In her 2002 book, The Introvert Advantage, Marti Olsen Laney writes that introverts tend to favor long-term memory over working memory. Extroverts do the opposite.
Pulling information out of long-term memory can be tricky. You need the right “key” to unlock the memory stored there — something that reminds you of the information you’re trying to recall.
For example, let’s say you were trying to remember your first date with your now-spouse. Walking by an Italian restaurant, you catch a whiff of bucatini alla carbonara. BAM, that smell reminds you of the dish you ordered on your date and “unlocks” more information about that evening.
Reaching into long-term memory can be a lengthy, complex process, which could explain why words are hard for introverts.
Anxiety Sucks and Makes It Hard to Think
Another reason speaking can be difficult for introverts has to do with anxiety. Not every introvert is anxious, and not all anxious people are introverts. But there’s definitely some overlap between introversion, shyness, and anxiety.
Even if an introvert doesn’t suffer from an anxiety disorder, it’s not unusual for an introvert to feel at least a little anxiety in social situations. Our comfort zone is back home in our introvert den, after all.
Anyone who’s ever suffered from anxiety knows it’s mentally draining. That mental drain can make it harder to think, focus, and recall information. The stress hormone cortisol is released during times of anxiety. Cortisol interferes with memory and concentration, among other things.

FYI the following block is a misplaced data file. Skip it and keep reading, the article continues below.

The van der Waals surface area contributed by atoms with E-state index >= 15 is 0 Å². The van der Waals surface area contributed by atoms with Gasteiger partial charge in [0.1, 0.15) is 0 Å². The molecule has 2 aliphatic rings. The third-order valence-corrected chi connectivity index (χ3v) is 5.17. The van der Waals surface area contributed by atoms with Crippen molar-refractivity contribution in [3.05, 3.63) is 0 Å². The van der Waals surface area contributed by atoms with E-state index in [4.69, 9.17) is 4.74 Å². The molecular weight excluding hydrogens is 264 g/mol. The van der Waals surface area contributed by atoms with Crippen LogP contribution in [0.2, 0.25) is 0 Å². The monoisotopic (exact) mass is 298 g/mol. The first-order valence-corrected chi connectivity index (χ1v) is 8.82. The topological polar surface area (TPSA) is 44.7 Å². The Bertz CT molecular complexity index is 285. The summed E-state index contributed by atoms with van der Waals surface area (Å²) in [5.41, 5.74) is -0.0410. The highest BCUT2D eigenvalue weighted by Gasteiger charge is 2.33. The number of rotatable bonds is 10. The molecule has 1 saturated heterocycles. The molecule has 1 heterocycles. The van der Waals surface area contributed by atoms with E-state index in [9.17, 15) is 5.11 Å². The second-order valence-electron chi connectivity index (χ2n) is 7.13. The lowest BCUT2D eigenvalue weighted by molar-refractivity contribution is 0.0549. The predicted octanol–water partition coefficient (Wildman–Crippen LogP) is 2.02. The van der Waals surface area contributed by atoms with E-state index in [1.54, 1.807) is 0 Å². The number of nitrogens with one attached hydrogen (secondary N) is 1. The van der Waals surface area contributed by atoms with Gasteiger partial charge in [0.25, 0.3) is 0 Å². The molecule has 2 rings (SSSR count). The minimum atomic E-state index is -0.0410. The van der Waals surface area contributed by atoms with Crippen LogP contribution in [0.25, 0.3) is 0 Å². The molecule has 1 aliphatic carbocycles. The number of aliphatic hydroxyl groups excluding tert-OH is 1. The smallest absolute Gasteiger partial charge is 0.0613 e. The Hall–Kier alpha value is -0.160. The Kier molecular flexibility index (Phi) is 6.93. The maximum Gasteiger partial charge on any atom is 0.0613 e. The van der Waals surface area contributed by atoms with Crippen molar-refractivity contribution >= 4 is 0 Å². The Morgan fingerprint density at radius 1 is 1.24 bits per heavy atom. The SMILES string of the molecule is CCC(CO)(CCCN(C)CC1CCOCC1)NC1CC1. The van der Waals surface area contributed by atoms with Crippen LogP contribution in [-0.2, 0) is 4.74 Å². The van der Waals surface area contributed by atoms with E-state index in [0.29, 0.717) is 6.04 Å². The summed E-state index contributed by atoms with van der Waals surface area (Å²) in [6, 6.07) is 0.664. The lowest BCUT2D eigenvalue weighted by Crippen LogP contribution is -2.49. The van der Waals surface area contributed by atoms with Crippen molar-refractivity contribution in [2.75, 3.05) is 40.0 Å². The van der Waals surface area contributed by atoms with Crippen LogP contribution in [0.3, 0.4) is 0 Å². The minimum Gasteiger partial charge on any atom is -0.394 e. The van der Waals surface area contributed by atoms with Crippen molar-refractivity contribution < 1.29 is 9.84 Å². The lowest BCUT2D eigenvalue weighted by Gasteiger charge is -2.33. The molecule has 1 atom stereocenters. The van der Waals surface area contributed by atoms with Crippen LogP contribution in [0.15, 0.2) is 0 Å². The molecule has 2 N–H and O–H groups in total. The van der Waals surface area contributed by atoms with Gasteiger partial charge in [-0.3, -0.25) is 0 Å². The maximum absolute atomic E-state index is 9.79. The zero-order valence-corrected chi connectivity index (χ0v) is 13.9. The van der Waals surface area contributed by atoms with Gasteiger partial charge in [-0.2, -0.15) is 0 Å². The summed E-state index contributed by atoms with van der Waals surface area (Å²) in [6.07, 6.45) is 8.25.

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Writing Uses Different Brain Pathways
Introverts are known for their love of writing. Plenty of professional writers are self-professed introverts, from John Green to J.K. Rowling. And even if you’re an introvert who doesn’t write for a living, you probably prefer texting and emailing over talking on the phone.
For many introverts, why is writing their thoughts easier than speaking them? Again according to Laney, writing uses different pathways in the brain than speaking. These writing pathways seem to flow more fluently for introverts.
If, like me on the podcast, you find your mind going blank, the best thing you can do is to try to relax and let your mind wander. When your mind wanders, it may latch onto the right “key” to pull up the memory you need. Buy yourself some time by saying, “I need a few moments to think about that.” If all else fails, tell the person you’ll get back to them later — via text or email.
You might like:
- 25 Illustrations That Perfectly Capture the Joy of Living Alone as an Introvert
- 12 Things Introverts Absolutely Need to Be Happy
- Why Introverts Absolutely Loathe Talking on the Phone
Learn more: The Secret Lives of Introverts: Inside Our Hidden World, by Jenn Granneman